Ahead of the derby against city rivals Cracovia, the Wisla team – featuring several Polish internationals – paraded in t-shirts wishing a speedy recovery to 'Dudek', a hooligan on the wrong end of a fight featuring machetes and guns.

Even the arrest of Misiek and several others on organised crime charges in October didn’t fully attract the attention of police and prosecutors towards the club. However, the Sharks become more blatant with their actions, apparently seeking to drain as much as possible out of the club before it all came tumbling down.

That day came in late December, with the collapse of a farcical takeover deal.

Vanna Ly, a French-Cambodian “billionaire” arrived in Poland on an EasyJet flight to agree a zl1 (£0.2) deal for Wisla with Sarapata. He went to Luxembourg but lost his phone, and therefore access to the zl 12.2m (£2.4m) he was due to wire to Wisla’s accounts in order to pay off the most urgent debts by December 28.

Dispensing with the services of the budget airline, he climbed aboard his private jet to travel to New York to arrange the transfer, but suffered a heart attack. He has not been seen since.

The debacle sparked police raids at Wisla in January. Prosecutors say they are now investigating financial crimes and abuse of office by the former management board.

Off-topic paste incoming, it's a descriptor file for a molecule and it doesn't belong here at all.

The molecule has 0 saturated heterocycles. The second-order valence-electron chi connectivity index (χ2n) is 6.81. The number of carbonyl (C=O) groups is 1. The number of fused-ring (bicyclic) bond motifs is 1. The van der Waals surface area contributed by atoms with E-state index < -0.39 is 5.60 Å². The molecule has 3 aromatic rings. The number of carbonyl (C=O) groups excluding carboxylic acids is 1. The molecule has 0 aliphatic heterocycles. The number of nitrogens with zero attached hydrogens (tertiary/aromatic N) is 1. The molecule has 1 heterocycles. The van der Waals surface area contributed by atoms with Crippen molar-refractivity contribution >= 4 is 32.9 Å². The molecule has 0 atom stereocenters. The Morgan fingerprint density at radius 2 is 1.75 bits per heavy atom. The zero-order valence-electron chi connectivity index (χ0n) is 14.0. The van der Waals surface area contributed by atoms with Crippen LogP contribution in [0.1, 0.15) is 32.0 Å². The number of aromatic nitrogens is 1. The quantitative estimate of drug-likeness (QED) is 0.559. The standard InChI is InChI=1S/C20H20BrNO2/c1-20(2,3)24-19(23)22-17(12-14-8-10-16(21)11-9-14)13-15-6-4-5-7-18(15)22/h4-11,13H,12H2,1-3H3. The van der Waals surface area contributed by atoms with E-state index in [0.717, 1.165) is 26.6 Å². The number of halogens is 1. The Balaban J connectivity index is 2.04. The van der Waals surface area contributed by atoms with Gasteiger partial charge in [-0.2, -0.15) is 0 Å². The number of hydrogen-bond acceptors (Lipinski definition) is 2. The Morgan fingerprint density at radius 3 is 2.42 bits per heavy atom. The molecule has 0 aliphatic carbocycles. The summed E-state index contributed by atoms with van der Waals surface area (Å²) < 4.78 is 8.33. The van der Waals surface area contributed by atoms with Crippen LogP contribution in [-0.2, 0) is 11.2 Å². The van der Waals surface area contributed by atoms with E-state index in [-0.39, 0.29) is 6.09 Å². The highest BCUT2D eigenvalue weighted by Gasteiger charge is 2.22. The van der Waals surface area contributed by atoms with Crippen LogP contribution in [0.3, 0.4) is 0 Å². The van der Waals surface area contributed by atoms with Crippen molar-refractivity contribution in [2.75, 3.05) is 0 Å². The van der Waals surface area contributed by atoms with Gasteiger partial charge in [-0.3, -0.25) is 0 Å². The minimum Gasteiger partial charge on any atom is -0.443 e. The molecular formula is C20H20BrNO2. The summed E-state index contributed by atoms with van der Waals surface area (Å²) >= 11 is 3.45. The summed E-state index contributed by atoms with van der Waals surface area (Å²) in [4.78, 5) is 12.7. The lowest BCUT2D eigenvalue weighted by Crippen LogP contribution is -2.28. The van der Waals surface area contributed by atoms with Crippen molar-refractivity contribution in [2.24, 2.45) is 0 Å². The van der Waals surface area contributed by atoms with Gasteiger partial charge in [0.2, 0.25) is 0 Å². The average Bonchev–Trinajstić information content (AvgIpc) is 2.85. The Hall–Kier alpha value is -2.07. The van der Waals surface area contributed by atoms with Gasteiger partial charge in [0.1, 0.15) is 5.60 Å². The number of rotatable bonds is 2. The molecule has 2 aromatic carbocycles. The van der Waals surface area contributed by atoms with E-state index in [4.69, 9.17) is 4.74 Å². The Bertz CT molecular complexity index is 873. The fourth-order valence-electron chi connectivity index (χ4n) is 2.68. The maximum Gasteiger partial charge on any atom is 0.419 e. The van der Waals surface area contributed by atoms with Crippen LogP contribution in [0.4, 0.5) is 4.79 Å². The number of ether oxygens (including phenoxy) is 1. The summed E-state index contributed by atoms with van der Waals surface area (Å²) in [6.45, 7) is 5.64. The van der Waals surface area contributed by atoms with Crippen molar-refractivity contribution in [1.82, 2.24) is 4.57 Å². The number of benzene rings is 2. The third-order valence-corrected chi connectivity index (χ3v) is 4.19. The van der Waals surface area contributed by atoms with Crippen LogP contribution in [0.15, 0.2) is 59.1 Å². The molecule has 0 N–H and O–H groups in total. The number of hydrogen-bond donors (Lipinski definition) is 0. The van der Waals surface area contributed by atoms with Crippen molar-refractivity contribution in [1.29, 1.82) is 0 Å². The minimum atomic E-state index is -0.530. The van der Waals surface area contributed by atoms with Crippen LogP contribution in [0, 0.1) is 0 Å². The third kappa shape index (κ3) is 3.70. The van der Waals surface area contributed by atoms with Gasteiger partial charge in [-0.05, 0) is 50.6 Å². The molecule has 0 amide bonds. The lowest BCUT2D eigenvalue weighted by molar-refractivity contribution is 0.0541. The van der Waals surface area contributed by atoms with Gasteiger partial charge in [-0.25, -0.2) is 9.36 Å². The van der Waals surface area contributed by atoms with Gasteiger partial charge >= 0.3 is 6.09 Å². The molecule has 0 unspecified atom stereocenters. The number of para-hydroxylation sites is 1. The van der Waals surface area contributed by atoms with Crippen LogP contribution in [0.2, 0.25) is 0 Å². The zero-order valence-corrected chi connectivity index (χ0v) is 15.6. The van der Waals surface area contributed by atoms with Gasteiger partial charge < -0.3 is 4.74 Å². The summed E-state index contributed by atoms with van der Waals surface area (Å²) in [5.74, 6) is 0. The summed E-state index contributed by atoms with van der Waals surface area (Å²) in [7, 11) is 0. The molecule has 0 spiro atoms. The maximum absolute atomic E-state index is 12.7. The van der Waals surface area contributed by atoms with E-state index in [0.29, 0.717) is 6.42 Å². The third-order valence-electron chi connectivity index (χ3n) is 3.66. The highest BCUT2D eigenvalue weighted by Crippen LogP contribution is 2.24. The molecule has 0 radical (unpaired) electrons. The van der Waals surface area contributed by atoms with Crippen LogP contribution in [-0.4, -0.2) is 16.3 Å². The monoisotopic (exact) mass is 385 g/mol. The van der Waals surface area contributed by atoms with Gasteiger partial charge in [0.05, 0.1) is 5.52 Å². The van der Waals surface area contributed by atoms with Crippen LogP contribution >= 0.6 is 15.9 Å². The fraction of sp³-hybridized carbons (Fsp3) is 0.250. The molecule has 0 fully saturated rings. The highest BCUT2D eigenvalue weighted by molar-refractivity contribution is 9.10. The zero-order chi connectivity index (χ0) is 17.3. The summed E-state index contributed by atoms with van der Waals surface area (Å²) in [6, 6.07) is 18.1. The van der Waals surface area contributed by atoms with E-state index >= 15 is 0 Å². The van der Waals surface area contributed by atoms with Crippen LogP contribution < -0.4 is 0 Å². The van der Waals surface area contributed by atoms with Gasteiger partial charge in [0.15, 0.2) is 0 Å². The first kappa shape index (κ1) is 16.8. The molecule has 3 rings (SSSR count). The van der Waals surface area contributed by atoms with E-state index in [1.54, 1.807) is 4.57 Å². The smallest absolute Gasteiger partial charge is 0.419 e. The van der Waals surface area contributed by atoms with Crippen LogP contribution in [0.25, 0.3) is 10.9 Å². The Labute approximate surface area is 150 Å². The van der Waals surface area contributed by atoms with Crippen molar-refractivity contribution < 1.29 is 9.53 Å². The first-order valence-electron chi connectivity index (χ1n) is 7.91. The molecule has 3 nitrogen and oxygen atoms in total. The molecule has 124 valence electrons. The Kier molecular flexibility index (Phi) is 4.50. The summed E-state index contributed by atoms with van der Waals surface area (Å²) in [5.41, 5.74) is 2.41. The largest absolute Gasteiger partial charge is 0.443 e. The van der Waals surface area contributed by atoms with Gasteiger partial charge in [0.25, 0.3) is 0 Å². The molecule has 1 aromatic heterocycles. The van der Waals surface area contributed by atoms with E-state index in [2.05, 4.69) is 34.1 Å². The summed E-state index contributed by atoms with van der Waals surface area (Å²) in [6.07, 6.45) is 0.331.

They face a tangled web of informal networks. TS Wisla, the wider sports association that runs several Wisla sports teams, bought the football club in 2016. The TS board at the time was controlled by fan group SKWK, which until January was handed zl1 (20p) from every matchday ticket sold. The Sharks, in turn, controlled SKWK.

“Members of the TS Wisla board were directly connected with the hooligans via SKWK,” claims Jadczak.   

TS Wisla still owns the club, and the Sharks are believed to continue to exert their influence.

But figures at Wisla Krakow insist they want to concentrate on matters on the pitch. The return of Blaczszkowski after 12 years in the Bundesliga has raised hope that the club can now “look into the future with optimism,” head coach Maciej Stolarczyk said in late January.